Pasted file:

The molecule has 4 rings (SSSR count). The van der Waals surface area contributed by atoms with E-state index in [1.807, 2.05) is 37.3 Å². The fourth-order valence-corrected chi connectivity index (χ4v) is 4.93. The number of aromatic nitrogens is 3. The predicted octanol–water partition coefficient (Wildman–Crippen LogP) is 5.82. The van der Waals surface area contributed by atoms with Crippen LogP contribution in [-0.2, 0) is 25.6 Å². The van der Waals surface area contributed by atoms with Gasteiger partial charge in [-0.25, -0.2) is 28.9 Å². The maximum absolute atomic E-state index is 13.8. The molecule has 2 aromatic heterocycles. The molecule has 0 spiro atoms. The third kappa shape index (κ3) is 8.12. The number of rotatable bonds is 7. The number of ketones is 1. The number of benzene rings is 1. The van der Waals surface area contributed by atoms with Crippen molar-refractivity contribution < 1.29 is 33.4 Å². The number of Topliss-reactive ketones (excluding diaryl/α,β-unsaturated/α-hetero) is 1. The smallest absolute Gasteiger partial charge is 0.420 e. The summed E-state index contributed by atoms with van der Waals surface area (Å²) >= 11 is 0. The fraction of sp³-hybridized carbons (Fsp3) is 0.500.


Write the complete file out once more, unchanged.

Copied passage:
The molecule has 4 rings (SSSR count). The van der Waals surface area contributed by atoms with E-state index in [1.807, 2.05) is 37.3 Å². The fourth-order valence-corrected chi connectivity index (χ4v) is 4.93. The number of aromatic nitrogens is 3. The predicted octanol–water partition coefficient (Wildman–Crippen LogP) is 5.82. The van der Waals surface area contributed by atoms with Crippen LogP contribution in [-0.2, 0) is 25.6 Å². The van der Waals surface area contributed by atoms with Gasteiger partial charge in [-0.25, -0.2) is 28.9 Å². The maximum absolute atomic E-state index is 13.8. The molecule has 2 aromatic heterocycles. The molecule has 0 spiro atoms. The third kappa shape index (κ3) is 8.12. The number of rotatable bonds is 7. The number of ketones is 1. The number of benzene rings is 1. The van der Waals surface area contributed by atoms with Crippen molar-refractivity contribution < 1.29 is 33.4 Å². The number of Topliss-reactive ketones (excluding diaryl/α,β-unsaturated/α-hetero) is 1. The smallest absolute Gasteiger partial charge is 0.420 e. The summed E-state index contributed by atoms with van der Waals surface area (Å²) >= 11 is 0. The fraction of sp³-hybridized carbons (Fsp3) is 0.500.